Private housing: If you compare the cost of private housing in Singapore to housing in SF and LA (as LA is quite large and diverse, we need to narrow it down further to the Westside region), as mentioned earlier, the prices for rent and mortgage payments are quite comparable. However, in the US, you have much more in the way of choices. If you choose to live further away, or in a less desirable area, or in an older home and neighborhood, you will pay significantly less. In Singapore, the price differences are not so great. There are many suburbs in the US, but very few (true) suburbs in Singapore. Because of the choices you have in the US, there are more affordable housing options. (verdict: US wins in terms of choices)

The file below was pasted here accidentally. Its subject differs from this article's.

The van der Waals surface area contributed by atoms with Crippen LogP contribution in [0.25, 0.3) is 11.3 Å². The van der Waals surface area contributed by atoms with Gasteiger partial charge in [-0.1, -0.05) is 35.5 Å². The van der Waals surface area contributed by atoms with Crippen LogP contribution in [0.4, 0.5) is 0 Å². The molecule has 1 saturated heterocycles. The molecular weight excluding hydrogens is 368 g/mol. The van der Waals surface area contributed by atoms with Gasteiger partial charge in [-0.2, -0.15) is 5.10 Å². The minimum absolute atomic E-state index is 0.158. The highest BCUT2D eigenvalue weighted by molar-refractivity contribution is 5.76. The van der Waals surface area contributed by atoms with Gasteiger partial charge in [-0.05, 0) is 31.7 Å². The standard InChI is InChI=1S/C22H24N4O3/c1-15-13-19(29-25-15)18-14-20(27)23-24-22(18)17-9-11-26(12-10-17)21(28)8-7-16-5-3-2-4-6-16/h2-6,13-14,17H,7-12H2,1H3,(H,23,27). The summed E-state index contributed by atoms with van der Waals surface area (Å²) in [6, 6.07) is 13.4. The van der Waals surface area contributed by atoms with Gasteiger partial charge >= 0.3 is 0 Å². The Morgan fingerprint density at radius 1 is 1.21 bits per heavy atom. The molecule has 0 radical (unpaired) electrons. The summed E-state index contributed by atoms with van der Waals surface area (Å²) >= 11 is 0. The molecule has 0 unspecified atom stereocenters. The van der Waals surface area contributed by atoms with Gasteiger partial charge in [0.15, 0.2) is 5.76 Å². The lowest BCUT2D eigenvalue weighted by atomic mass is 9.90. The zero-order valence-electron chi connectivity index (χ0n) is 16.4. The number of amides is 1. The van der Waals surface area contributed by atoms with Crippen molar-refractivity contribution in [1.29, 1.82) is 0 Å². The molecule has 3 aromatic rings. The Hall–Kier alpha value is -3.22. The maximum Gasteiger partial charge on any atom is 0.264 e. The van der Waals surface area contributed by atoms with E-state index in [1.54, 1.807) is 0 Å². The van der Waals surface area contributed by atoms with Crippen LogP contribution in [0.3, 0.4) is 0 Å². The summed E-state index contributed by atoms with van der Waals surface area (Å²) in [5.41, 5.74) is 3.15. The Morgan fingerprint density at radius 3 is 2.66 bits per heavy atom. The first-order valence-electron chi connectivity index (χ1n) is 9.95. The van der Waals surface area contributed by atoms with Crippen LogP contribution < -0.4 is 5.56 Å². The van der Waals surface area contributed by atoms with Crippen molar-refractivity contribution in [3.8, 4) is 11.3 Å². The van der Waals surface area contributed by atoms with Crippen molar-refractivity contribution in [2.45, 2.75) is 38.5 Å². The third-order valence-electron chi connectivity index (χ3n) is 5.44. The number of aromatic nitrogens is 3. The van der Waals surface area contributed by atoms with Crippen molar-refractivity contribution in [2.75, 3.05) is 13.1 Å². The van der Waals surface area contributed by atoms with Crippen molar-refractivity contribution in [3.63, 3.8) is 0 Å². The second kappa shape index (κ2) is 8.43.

Mortgage interest rates: This is one thing most people fail to mention when making a cost of living comparison. Most people who own their home have a 30-year mortgage. Currently mortgage interest rates in Singapore are very low, typically between 1% and 2% for 30-year mortgages; in the US, rates are somewhere between 4% and 7%. However, this small increase makes a huge difference. For a $500,000 loan on a 30-year mortgage, a 1.5% interest rate results in a monthly payment of $1720 whereas a 5% interest rate gives you a monthly payment of $2670 (a 55% increase). If interest rates remain low, then a S$1 million home in Singapore at 1.5% results in the same monthly payment as a S$644,000 (US$800,000) home in the US at 5%. However, one needs to be cautious when making this comparison because historical rates in Singapore are higher than 1.5%, and 30-year mortgages here typically have adjustable rates unlike the US where they are fixed. (verdict: Singapore wins)